At age eight, I decided to become a cowgirl like Dale Evans. I watched her on television every Saturday morning. Riding a pale horse named Buttermilk, my heroine joined her famous husband, Roy Rogers, in new adventures every week. In my official Dale Evans outfit (a fake cowhide skirt and vest with hat and gunbelt), I rode my imaginary horse to adventure in my Southern Indiana backyard.
Of course, I grew up to realize those shows were only stories and the West was no longer the wild, untamed place of Saturday morning serials. Still, I packed up and moved to Colorado the day after college graduation. I found a job in Denver and began to read Colorado history. That is where I first heard of Chipeta, a Ute Indian woman born in 1844 when the American Southwest was still Mexican Territory.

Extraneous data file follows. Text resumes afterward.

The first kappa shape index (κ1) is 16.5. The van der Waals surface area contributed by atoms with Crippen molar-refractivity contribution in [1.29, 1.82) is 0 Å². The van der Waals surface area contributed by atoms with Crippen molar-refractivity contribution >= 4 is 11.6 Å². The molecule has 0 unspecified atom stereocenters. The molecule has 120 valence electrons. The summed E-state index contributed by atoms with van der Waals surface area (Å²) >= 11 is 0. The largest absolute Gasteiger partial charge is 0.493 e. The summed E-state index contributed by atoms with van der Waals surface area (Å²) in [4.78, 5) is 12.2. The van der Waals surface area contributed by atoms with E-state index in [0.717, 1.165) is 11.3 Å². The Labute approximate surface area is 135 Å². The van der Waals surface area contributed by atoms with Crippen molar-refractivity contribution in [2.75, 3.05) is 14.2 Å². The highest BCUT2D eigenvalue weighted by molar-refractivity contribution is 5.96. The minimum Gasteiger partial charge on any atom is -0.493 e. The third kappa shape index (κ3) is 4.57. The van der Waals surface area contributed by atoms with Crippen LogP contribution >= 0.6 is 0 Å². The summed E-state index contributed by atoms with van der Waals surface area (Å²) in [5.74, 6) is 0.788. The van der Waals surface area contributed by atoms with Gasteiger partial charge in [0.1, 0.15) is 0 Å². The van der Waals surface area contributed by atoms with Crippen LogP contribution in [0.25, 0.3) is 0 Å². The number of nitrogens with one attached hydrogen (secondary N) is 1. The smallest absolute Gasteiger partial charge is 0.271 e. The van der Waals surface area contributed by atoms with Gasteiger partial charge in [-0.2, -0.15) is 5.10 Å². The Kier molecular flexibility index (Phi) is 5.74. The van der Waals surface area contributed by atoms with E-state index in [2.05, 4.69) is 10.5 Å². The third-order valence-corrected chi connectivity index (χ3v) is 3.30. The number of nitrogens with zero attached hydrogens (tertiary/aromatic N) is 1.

One morning in the summer of 1995, I sat up in bed and said, “I’m going to write a biography of Chipeta.” Like Dale Evans, Chipeta was known because of a famous husband, Chief Ouray of the Utes. I wanted to discover the woman herself, the woman who was so special that streets, parks, schools, and natural landmarks in Colorado and surrounding states bear her name. My search took eight years and many hundreds of miles. The result was Chipeta: Queen of the Utes (Western Reflections Publishing, 2003; P. David Smith co-author). In the fall of 2008, Filter Press released Chipeta: Ute Peacemaker, a biography for children in the Now You Know Bio series.
In this blog I plan to share research experiences and tidbits from my Chipeta files (which continue to grow). I hope to host other writers for discussions of research and writing. So, come on along for the ride – and leave your trail of comments.